In the hours after the attacks, Libyan guards told McClatchy there were no protests leading up to the attack and that they were unaware of the protests against an inflammatory film about Prophet Muhammad in neighboring Egypt. Instead, witnesses called the attack brazen, saying it lasted for more than two hours and overwhelmed the handful of security troops at the consulate.
In addition, State Department officials watched the attack in real time from security cameras around the consulate compound, which showed no signs of a protest beforehand.
Former CIA Director David Petraeus told lawmakers earlier this month that the agency had secretly assessed that al Qaida-linked gunmen attacked the U.S. consulate and CIA annex but that classified references to the terrorist group were cut from the talking points on which Rice relied on for the television interviews.
Rice and Morell told the three Republican senators Tuesday that the talking points the intelligence community provided and the initial assessment on which they were based were incorrect and that there was no protest or demonstration in Benghazi.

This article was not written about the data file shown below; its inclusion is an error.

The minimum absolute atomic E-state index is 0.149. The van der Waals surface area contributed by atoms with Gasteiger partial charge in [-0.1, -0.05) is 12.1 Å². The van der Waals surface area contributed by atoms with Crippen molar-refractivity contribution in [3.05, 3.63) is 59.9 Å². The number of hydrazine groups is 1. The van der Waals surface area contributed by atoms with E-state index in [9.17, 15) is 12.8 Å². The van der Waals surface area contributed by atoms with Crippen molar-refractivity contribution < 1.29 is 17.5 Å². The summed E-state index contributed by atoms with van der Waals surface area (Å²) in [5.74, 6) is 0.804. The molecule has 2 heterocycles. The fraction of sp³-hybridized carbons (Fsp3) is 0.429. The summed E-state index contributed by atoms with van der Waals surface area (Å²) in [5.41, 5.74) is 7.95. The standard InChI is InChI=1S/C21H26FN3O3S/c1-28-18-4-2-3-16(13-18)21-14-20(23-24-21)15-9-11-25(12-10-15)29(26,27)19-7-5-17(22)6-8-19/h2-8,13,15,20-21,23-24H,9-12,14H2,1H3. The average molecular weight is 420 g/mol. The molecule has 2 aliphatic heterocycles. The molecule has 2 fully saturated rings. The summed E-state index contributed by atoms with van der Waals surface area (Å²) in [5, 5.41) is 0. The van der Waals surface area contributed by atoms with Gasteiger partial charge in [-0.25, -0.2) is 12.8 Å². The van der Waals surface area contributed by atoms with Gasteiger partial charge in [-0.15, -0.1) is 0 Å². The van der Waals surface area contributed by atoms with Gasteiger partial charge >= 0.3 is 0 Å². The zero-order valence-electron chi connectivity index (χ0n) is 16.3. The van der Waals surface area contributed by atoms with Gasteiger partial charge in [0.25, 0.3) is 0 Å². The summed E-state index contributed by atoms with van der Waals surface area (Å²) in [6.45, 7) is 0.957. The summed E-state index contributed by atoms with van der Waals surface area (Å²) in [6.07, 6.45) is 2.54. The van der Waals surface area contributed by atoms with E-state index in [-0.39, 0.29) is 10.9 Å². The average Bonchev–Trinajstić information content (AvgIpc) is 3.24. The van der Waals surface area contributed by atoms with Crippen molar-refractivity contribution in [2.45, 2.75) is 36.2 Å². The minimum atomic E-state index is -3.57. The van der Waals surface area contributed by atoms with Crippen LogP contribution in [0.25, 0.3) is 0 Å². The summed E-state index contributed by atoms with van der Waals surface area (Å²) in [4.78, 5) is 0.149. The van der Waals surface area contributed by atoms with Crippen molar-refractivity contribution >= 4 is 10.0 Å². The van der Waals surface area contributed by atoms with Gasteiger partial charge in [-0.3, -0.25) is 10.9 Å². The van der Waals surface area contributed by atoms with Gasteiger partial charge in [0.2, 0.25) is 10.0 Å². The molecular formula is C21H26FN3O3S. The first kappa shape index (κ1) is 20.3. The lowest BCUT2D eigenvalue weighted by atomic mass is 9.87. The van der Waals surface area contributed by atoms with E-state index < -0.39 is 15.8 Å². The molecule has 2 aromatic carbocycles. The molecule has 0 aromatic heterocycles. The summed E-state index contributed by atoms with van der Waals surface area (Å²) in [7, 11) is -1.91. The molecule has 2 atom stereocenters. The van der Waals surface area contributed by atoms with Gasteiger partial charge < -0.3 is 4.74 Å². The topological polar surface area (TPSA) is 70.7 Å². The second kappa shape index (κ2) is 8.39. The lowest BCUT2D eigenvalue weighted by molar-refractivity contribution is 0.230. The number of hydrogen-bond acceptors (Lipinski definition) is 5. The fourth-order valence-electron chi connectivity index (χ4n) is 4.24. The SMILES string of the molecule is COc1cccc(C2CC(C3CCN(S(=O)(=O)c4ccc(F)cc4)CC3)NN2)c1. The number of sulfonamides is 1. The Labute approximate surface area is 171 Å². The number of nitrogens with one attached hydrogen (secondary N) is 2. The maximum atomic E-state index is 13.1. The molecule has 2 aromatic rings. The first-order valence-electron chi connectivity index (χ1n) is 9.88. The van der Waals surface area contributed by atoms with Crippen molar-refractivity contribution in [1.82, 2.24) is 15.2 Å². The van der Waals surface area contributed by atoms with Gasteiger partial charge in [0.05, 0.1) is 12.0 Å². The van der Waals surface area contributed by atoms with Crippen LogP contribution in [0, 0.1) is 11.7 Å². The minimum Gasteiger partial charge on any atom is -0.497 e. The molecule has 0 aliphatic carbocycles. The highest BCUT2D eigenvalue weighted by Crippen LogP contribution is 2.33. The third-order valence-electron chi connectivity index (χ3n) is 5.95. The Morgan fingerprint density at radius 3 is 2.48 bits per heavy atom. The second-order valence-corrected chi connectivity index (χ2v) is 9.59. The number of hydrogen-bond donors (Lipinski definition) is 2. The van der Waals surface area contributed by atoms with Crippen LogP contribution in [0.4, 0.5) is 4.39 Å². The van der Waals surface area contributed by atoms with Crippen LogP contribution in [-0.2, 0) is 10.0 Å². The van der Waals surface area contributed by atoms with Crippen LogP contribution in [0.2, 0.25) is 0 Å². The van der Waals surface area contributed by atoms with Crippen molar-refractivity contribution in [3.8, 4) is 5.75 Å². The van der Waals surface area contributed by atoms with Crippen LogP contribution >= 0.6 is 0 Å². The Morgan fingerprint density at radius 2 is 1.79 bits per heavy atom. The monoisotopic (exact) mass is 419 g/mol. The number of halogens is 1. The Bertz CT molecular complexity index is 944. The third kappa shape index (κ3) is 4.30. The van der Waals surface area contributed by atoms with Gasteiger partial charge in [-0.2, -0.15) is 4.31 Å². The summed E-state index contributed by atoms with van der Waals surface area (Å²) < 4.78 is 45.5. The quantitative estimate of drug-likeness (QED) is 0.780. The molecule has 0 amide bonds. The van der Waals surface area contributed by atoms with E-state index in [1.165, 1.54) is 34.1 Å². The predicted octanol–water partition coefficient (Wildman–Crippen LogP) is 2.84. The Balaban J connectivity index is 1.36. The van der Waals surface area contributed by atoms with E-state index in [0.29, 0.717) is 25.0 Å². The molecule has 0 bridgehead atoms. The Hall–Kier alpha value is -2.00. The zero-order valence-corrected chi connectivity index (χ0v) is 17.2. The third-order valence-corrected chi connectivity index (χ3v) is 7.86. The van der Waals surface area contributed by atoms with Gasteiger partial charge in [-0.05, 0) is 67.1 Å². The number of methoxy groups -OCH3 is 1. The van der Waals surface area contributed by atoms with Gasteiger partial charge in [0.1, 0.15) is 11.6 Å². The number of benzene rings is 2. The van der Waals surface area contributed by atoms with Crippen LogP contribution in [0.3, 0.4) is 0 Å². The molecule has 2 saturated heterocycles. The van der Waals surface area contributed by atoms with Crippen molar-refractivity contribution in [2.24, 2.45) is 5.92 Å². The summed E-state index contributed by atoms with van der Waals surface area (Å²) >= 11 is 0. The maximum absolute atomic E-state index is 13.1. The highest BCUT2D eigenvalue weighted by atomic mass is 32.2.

“While we certainly wish that we had had perfect information just days after the terrorist attack, as is often the case the intelligence assessment has evolved,” Rice said in a statement after her meeting with the senators. “We stressed that neither I nor anyone else in the administration intended to mislead the American people at any stage in this process, and the administration updated Congress and the American people as our assessments evolved.”
A U.S. intelligence official told McClatchy that the talking points were written, upon request, so members of Congress and senior officials could say something preliminary and unclassified about the attacks, if needed. They were never meant to be definitive and it was noted that the assessment may change, said the official, speaking on condition of anonymity because of the sensitivity of the issue.
“It wasn’t until after they were used in public that analysts reconciled contradictory information about how the assault began,” the official said. “Finding the right balance between keeping the public informed and protecting sensitive information is never easy and that was true here. There was absolutely no intent to misinform.”
Rice’s explanation didn’t wash with McCain, Graham or Ayotte.
“Bottom line: I’m more concerned now than I was before that the 16 September explanation about how four Americans died in Benghazi, Libya, by Ambassador Rice, I think, does not do justice to the reality at the time, and in hindsight clearly was completely wrong,” Graham said. “I’m more convinced than ever that it was bad – it was unjustified to give the scenario as presented by Ambassador Rice and President Obama three weeks before an election.”
Jonathan S. Landay in Washington and Nancy A. Youssef in Cairo contributed to this article.